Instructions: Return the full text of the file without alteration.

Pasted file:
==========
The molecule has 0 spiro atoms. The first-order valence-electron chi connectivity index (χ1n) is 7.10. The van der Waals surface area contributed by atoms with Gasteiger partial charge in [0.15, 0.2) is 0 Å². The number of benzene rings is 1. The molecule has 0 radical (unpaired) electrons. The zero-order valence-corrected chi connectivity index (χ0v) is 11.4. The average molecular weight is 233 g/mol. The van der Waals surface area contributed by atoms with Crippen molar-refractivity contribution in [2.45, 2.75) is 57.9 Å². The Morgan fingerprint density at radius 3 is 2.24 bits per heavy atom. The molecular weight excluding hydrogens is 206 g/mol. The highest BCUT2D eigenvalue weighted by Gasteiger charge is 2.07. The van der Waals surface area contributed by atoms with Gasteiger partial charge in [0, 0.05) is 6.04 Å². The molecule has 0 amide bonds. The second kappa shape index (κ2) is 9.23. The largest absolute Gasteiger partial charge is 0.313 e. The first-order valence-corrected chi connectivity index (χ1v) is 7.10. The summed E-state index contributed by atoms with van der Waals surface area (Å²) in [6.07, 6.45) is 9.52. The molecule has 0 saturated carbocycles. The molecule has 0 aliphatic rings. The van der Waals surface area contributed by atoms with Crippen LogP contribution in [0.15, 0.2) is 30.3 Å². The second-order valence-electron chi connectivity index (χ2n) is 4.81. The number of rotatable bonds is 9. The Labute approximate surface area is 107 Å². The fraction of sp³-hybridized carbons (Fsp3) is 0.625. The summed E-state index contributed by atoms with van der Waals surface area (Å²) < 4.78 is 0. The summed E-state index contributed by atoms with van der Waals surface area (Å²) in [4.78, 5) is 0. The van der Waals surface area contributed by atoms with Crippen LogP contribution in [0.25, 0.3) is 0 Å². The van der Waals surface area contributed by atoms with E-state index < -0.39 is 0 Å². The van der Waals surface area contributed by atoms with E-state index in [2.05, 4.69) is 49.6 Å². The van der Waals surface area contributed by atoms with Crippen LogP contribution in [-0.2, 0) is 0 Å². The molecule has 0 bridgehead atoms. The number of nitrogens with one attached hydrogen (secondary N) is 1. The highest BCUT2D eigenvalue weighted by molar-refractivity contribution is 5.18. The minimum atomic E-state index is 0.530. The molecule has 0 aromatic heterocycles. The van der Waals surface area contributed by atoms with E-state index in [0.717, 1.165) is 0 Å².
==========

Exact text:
The molecule has 0 spiro atoms. The first-order valence-electron chi connectivity index (χ1n) is 7.10. The van der Waals surface area contributed by atoms with Gasteiger partial charge in [0.15, 0.2) is 0 Å². The number of benzene rings is 1. The molecule has 0 radical (unpaired) electrons. The zero-order valence-corrected chi connectivity index (χ0v) is 11.4. The average molecular weight is 233 g/mol. The van der Waals surface area contributed by atoms with Crippen molar-refractivity contribution in [2.45, 2.75) is 57.9 Å². The Morgan fingerprint density at radius 3 is 2.24 bits per heavy atom. The molecular weight excluding hydrogens is 206 g/mol. The highest BCUT2D eigenvalue weighted by Gasteiger charge is 2.07. The van der Waals surface area contributed by atoms with Gasteiger partial charge in [0, 0.05) is 6.04 Å². The molecule has 0 amide bonds. The second kappa shape index (κ2) is 9.23. The largest absolute Gasteiger partial charge is 0.313 e. The first-order valence-corrected chi connectivity index (χ1v) is 7.10. The summed E-state index contributed by atoms with van der Waals surface area (Å²) in [6.07, 6.45) is 9.52. The molecule has 0 saturated carbocycles. The molecule has 0 aliphatic rings. The van der Waals surface area contributed by atoms with Crippen LogP contribution in [0.15, 0.2) is 30.3 Å². The second-order valence-electron chi connectivity index (χ2n) is 4.81. The number of rotatable bonds is 9. The Labute approximate surface area is 107 Å². The fraction of sp³-hybridized carbons (Fsp3) is 0.625. The summed E-state index contributed by atoms with van der Waals surface area (Å²) < 4.78 is 0. The summed E-state index contributed by atoms with van der Waals surface area (Å²) in [4.78, 5) is 0. The van der Waals surface area contributed by atoms with Crippen LogP contribution in [0.25, 0.3) is 0 Å². The van der Waals surface area contributed by atoms with E-state index < -0.39 is 0 Å². The van der Waals surface area contributed by atoms with E-state index in [2.05, 4.69) is 49.6 Å². The van der Waals surface area contributed by atoms with Crippen LogP contribution in [-0.2, 0) is 0 Å². The molecule has 0 bridgehead atoms. The number of nitrogens with one attached hydrogen (secondary N) is 1. The highest BCUT2D eigenvalue weighted by molar-refractivity contribution is 5.18. The minimum atomic E-state index is 0.530. The molecule has 0 aromatic heterocycles. The van der Waals surface area contributed by atoms with E-state index in [0.717, 1.165) is 0 Å².